In fact, since the early public schools, the government debated on whether or not tax payers should pick up where parents left off and to what degree. Education reforms during the civil rights era, for example, officially ended segregation in the United States. This was considered a national priority when public outcry to adhere to the Constitution’s definition of citizenship won out over prejudice. The Convention Against Discrimination in Education was adopted by UNESCO in 1960 and went on to combat religious, racial, and other discrimination in public education. This was enforced so that public education protected what was constitutionally mandated. In the 1970’s and 80’s, the topic of sex education was being debated. What part was the parent’s obligation and what was society’s obligation came before Congress and the American public. What once only taught social hygiene was now to include more explicit information regarding sexually transmitted disease and unplanned pregnancy. In the early 1990’s, public education evaluated the way students with disabilities were being accommodated in the average classroom. This outcry and investigation led to legislation protecting the rights of disabled Americans to benefit from free access to education. The bottom line is that public education and family values have been intertwined since the entity’s inception.

Our post 911 world experienced a resurgence in patriotism. However, the practice of teaching our national identity has fallen behind the needs of worthy special interests that had not been specifically addressed when mandatory schooling was initiated. So now, as patriotism has been called on the proverbial carpet of our evening news, how do we promote what has historically been a cultural necessity?

The establishment of Constitution Day or Citizenship Day (September 17th) as a non-federal holiday in 1787 was added to the Congressional record in 1941 when Hungarian immigrant Clara Vajda sparked the idea to teach all citizens to appreciate the honor national sovereignty afford them. The Speaker of the House, Thad Wasielewski of Wisconsin, reported that the charity of a foreign-born citizen is ultimately responsible for the Act that should have embed the teaching of patriotism in every public school classroom.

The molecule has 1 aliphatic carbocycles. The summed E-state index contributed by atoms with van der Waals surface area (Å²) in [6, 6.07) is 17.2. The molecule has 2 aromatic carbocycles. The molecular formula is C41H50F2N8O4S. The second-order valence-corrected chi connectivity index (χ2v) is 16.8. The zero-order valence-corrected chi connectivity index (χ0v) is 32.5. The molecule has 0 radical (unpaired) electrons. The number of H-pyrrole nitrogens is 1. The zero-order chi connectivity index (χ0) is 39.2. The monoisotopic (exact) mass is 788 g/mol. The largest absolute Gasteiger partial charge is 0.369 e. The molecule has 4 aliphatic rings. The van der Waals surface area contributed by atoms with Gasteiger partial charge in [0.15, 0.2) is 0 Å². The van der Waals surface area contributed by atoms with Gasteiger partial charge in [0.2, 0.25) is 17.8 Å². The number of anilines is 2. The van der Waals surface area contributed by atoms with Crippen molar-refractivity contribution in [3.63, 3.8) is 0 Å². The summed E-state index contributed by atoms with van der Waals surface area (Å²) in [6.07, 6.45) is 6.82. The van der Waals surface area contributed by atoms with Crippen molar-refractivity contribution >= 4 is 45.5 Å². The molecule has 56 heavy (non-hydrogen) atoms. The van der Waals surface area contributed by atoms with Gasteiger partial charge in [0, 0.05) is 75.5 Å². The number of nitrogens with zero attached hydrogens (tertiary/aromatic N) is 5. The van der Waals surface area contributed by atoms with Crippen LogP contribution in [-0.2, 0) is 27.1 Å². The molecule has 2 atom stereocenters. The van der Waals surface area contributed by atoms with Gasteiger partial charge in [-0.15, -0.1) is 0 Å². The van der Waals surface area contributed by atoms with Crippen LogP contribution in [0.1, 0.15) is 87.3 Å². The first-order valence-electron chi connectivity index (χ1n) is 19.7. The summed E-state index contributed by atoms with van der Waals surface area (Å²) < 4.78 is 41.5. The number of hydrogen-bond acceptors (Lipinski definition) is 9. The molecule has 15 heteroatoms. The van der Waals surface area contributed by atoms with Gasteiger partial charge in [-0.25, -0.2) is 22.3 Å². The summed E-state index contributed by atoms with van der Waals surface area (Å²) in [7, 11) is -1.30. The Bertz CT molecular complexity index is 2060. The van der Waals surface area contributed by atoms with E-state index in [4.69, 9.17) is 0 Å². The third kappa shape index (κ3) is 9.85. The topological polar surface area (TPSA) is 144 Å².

Neither Vajda or Wasielewski had an inkling that the world would be discussing topics like gender more than we are our own national identities. Patriotism is no so easily defined nowadays because many Americans choose to self-identify by their special interests above their citizenship. Occupations, sexual orientation, ethnicity, even religion, can separate us from what it used to mean to be patriotic when we only focus on difference. As Americans, we have to remember that it is our embraced differences that make us Americans, those differences we do not embrace destroy what it means to be American.

For educators welcoming a new class this month, teaching patriotism may have to be factored into what it means to teach embracing difference. Because if we make a decision to recognize and embrace difference, we can actually see we have more in common as Americans than we have incongruous. To illustrate it physically, when we literally embrace someone or something, we completely blur the line that separates us from that person or thing. We become one. Now that’s a patriotic idea.